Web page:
The Israeli author David Grossman had only been speaking to the audience in Tel Aviv-Jaffa for a few minutes when the all-powerful word containing a world of emotions fell from his lips: Holocaust.
He was talking following a stage performance of his 2008 novel To the End of the Land (translated from Hebrew into English by Jessica Cohen in 2010) that was presented at the Gesher Theater on Sunday as part of the Jaffa International Theater Festival. The production by the Schauspiel Frankfurt theater, with support from the Goethe Institute, was presented in German with Hebrew subtitles.
The head dramaturge of the Schauspiel Frankfurt, Marion Tiedtke, said the entire production team was very anxious about presenting the show on an Israeli stage. Germans have a strong connection to the state of Israel due to the horrific shared history of the Holocaust, she said, adding that the team wanted to avoid any missteps.
The 65-year-old Grossman, one of Israel's most important contemporary authors and outspoken peace activists who won the 2017 Man Booker International Prize, says the Frankfurt theater's decision to have four different actors portray the novel's protagonist, Ora, first astonished him, then fascinated him.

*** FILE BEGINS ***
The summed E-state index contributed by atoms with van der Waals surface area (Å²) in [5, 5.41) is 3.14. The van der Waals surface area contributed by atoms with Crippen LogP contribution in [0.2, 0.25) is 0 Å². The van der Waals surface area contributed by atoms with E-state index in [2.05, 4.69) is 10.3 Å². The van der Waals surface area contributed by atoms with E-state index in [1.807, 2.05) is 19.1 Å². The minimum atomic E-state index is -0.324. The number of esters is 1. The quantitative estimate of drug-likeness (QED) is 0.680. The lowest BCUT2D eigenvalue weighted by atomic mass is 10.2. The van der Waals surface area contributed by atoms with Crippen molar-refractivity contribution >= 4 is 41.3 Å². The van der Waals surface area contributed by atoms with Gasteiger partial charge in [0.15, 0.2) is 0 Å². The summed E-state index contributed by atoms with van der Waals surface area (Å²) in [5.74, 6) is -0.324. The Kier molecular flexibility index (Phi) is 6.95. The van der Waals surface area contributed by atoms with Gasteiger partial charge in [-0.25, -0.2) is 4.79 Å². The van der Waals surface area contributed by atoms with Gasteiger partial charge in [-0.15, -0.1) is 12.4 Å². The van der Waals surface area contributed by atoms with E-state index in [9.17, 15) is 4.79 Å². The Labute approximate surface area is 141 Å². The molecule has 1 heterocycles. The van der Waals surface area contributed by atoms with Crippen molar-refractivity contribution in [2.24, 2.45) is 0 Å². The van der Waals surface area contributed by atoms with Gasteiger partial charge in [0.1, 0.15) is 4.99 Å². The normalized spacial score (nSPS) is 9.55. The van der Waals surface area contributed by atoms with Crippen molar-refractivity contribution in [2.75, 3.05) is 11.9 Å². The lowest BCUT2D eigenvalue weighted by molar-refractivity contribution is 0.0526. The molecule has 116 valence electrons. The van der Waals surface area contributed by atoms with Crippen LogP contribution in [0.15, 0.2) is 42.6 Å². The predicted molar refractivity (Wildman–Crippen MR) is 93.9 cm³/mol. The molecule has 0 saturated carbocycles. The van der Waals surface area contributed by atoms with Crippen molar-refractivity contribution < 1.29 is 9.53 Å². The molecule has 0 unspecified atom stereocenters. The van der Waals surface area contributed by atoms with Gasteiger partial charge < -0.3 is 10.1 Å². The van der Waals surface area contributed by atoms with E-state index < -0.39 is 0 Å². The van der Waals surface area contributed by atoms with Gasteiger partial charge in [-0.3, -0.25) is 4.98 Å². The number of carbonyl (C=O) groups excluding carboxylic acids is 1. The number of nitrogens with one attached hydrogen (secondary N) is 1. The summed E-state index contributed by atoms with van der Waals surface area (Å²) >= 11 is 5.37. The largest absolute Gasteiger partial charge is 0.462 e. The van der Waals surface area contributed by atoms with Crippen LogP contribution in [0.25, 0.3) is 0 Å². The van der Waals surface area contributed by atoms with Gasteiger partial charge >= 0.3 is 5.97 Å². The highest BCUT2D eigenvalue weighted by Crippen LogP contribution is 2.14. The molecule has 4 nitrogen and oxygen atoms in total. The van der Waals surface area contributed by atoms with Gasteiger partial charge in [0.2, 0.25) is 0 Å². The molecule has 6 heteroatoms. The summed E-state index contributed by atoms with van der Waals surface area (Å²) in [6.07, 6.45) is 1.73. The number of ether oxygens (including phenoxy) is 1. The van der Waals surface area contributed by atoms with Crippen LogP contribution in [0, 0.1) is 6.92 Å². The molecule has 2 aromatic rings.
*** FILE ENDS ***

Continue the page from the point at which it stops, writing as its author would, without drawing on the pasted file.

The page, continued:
Grossman's novel, however, does not focus on the murder of six million Jews by the Nazis during the Holocaust. Rather, it tells the story of a love triangle between Ora and her two best friends, Ilan and Avram, during the 1973 Arab-Israeli War.
Known also as the Yom Kippur War, the conflict sees Avram captured by the Egyptians and then tortured for many years. His best friend Ilan is plagued endlessly by self-reproach: Why was he spared the prisoner's fate that Avram was dealt? Why is he, and not Avram, allowed to live with Ora and raise two children with her?
The novel, which Grossman wrote over more than ten years, explores these questions through flashbacks. The surrounding framework is just as dramatic and political: Taking place some 20 years after the Yom Kippur War, it centers on the elderly Ora. When her younger son, Ofer, revealed as the child of Avram, is pulled into a new "operation" following the end of his military service, she decides to flee.